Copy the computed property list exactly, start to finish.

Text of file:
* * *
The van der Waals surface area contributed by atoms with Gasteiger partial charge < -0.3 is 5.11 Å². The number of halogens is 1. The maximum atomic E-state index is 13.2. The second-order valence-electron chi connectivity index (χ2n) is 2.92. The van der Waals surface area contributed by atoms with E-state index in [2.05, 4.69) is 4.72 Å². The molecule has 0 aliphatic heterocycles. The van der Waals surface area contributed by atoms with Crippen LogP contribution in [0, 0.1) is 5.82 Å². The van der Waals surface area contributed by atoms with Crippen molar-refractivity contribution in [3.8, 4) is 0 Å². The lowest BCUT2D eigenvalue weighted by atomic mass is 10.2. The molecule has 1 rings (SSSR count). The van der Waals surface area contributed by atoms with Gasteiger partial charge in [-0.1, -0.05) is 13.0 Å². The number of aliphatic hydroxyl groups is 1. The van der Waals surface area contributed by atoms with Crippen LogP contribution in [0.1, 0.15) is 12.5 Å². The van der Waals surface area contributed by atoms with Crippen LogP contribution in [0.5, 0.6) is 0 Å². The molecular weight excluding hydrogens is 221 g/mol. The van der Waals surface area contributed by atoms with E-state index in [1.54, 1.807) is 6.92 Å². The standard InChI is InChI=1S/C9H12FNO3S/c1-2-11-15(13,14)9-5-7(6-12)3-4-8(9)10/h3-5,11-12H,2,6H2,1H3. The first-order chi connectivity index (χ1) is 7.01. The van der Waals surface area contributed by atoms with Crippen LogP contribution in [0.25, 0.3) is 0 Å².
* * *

The van der Waals surface area contributed by atoms with Gasteiger partial charge < -0.3 is 5.11 Å². The number of halogens is 1. The maximum atomic E-state index is 13.2. The second-order valence-electron chi connectivity index (χ2n) is 2.92. The van der Waals surface area contributed by atoms with E-state index in [2.05, 4.69) is 4.72 Å². The molecule has 0 aliphatic heterocycles. The van der Waals surface area contributed by atoms with Crippen LogP contribution in [0, 0.1) is 5.82 Å². The van der Waals surface area contributed by atoms with Crippen molar-refractivity contribution in [3.8, 4) is 0 Å². The lowest BCUT2D eigenvalue weighted by atomic mass is 10.2. The molecule has 1 rings (SSSR count). The van der Waals surface area contributed by atoms with Gasteiger partial charge in [-0.1, -0.05) is 13.0 Å². The number of aliphatic hydroxyl groups is 1. The van der Waals surface area contributed by atoms with Crippen LogP contribution in [0.1, 0.15) is 12.5 Å². The van der Waals surface area contributed by atoms with Crippen LogP contribution in [0.5, 0.6) is 0 Å². The molecular weight excluding hydrogens is 221 g/mol. The van der Waals surface area contributed by atoms with E-state index in [1.54, 1.807) is 6.92 Å². The standard InChI is InChI=1S/C9H12FNO3S/c1-2-11-15(13,14)9-5-7(6-12)3-4-8(9)10/h3-5,11-12H,2,6H2,1H3. The first-order chi connectivity index (χ1) is 7.01. The van der Waals surface area contributed by atoms with Crippen LogP contribution in [0.25, 0.3) is 0 Å².